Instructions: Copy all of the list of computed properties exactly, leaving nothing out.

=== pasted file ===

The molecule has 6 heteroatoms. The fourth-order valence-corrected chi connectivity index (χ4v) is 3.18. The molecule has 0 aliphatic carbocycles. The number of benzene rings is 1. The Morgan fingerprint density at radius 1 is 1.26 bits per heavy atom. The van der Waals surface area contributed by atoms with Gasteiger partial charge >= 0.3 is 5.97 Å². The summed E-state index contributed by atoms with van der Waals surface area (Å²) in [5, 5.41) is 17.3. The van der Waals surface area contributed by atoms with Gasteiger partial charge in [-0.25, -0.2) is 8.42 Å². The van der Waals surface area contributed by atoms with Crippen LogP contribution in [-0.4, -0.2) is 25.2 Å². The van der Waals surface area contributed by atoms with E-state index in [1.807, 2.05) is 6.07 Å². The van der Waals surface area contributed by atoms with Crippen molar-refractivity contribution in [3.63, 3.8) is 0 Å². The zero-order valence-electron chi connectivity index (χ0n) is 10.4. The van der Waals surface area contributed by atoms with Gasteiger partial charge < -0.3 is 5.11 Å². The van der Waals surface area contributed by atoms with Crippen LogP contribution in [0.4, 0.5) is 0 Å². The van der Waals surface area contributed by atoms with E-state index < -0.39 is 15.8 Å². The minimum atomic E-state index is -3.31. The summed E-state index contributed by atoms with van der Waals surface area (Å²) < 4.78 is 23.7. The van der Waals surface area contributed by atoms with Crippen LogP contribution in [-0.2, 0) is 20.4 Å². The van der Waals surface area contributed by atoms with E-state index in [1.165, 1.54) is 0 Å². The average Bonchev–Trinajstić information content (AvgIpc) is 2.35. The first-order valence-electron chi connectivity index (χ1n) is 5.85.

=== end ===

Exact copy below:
The molecule has 6 heteroatoms. The fourth-order valence-corrected chi connectivity index (χ4v) is 3.18. The molecule has 0 aliphatic carbocycles. The number of benzene rings is 1. The Morgan fingerprint density at radius 1 is 1.26 bits per heavy atom. The van der Waals surface area contributed by atoms with Gasteiger partial charge >= 0.3 is 5.97 Å². The summed E-state index contributed by atoms with van der Waals surface area (Å²) in [5, 5.41) is 17.3. The van der Waals surface area contributed by atoms with Gasteiger partial charge in [-0.25, -0.2) is 8.42 Å². The van der Waals surface area contributed by atoms with Crippen LogP contribution in [-0.4, -0.2) is 25.2 Å². The van der Waals surface area contributed by atoms with E-state index in [1.807, 2.05) is 6.07 Å². The van der Waals surface area contributed by atoms with Crippen molar-refractivity contribution in [3.63, 3.8) is 0 Å². The zero-order valence-electron chi connectivity index (χ0n) is 10.4. The van der Waals surface area contributed by atoms with Gasteiger partial charge < -0.3 is 5.11 Å². The van der Waals surface area contributed by atoms with Crippen LogP contribution in [0.4, 0.5) is 0 Å². The van der Waals surface area contributed by atoms with E-state index < -0.39 is 15.8 Å². The minimum atomic E-state index is -3.31. The summed E-state index contributed by atoms with van der Waals surface area (Å²) < 4.78 is 23.7. The van der Waals surface area contributed by atoms with Crippen LogP contribution in [-0.2, 0) is 20.4 Å². The van der Waals surface area contributed by atoms with E-state index in [1.165, 1.54) is 0 Å². The average Bonchev–Trinajstić information content (AvgIpc) is 2.35. The first-order valence-electron chi connectivity index (χ1n) is 5.85.